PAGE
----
All on the same side: as business moves out of the bunkers, it’s time to focus on contribution and strengthen relationships

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As the pandemic restrictions lift, businesses will look to surge ahead with their plans, be it launching a new product or moving into new markets. One thing is for certain – there will be plenty more surprises to come. That’s part of the territory for a start-up or a scale-up project, to run from one crisis to another. Successful businesses come through because they draw on the strengths of a small but committed number of professionals with a range of complementary skills. 

However, repeated COVID lockdowns may have left your leadership teams feeling disconnected and concerned about falling behind on their business goals. Months of working from home, with the dependence on remote communications, may have created misunderstandings between key members of the business.

We are increasingly seeing boards and executives at odds with each other – and the core issue is often a failure to communicate effectively, compounded by an inability to appreciate the other side’s point of view.

“Successful businesses come through because they draw on the strengths of a small but committed number of professionals with a range of complementary skills”. 

CEOs and the Board need to act as one

CEOs and boards are there to guide a business through choppy waters, and everyone must be pulling in the same direction, helping out and focussed on cooperation that delivers results. 

Our report on board member behaviour, ‘Villains vs. Value’, highlighted the importance of the physical circumstances around how people meet and the difference this can make to presence, engagement, and contribution. This is one area, of course, where almost everything has changed.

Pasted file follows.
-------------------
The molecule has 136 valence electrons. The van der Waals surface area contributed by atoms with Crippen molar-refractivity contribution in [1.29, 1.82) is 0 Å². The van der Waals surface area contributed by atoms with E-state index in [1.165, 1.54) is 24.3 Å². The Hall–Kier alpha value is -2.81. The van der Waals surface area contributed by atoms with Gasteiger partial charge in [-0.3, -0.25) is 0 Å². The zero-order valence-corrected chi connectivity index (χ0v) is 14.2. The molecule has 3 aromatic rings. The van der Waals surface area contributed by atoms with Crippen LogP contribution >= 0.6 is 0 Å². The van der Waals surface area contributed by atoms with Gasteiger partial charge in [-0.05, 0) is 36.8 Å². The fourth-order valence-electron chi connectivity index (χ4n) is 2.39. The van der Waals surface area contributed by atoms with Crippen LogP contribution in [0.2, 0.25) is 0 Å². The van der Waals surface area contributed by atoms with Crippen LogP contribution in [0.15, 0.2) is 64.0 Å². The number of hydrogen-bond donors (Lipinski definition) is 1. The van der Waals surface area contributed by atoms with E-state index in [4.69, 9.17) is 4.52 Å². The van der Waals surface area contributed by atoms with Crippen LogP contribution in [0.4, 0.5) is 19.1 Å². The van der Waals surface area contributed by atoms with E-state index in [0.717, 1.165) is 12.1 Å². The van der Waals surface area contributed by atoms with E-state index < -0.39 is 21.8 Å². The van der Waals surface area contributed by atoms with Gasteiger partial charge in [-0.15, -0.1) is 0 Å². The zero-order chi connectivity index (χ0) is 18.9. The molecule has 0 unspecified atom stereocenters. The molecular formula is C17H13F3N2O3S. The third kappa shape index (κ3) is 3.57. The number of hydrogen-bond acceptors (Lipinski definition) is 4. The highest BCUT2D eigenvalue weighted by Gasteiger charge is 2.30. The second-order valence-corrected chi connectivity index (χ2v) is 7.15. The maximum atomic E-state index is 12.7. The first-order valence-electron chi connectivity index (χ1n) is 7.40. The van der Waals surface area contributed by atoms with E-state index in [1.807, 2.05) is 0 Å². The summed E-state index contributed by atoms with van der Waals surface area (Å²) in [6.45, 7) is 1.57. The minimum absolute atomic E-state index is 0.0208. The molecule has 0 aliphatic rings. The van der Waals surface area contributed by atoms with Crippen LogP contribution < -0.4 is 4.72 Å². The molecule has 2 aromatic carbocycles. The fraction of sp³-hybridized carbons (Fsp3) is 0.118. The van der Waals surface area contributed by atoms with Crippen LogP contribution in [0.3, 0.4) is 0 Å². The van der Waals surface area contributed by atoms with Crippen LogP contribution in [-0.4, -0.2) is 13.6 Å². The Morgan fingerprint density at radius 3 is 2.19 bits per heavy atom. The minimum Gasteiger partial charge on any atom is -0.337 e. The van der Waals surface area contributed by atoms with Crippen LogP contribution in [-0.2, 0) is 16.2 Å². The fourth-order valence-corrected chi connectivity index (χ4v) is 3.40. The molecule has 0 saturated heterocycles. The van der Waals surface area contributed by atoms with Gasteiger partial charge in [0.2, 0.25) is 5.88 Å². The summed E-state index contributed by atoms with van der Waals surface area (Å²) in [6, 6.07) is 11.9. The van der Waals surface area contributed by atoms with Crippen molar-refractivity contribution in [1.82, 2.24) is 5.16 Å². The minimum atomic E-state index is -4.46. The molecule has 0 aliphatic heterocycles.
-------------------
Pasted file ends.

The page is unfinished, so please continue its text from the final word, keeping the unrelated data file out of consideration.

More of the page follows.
No longer are teams brought together in the same room. Now they are scattered, working from home, on a screen or a phone line. It’s not the same, and meetings can quickly lose their sense of purpose. 

One of the core problems with online meetings is that slight issues can snowball, and over the past year we’ve seen a lot of “criticiser-defender” cycles emerge. 

This typically happens when board member advice sounds to a CEO executive like criticism, creating a defensive reaction. This provokes even more forceful ‘advice’ which leads to an entrenched defensive posture. Soon both parties are locked in a negative cycle, and what started as a small misunderstanding can break down the relationship. 

Breaking this vicious circle is critical if boards are to add value.

How CEOs can fix the simple things 

Ask for feedback 

After meetings, ask for feedback from all concerned. It is a simple way to show you are prepared to listen to their concerns. 

Give honest but measured rejections 

Business leaders can benefit enormously from becoming more skilled at rejecting advice and suggestions. The key is to be honest and clearly explain why you are rejecting it, stating that the issue is closed and no longer open for debate. If you don’t make this clear, it can erode a relationship. 

Show the Board some love

CEOs should show an understanding of the perspectives of the Board and remember that they bring special skills, a wide range of experience, and a deep commitment to seeing the business succeed.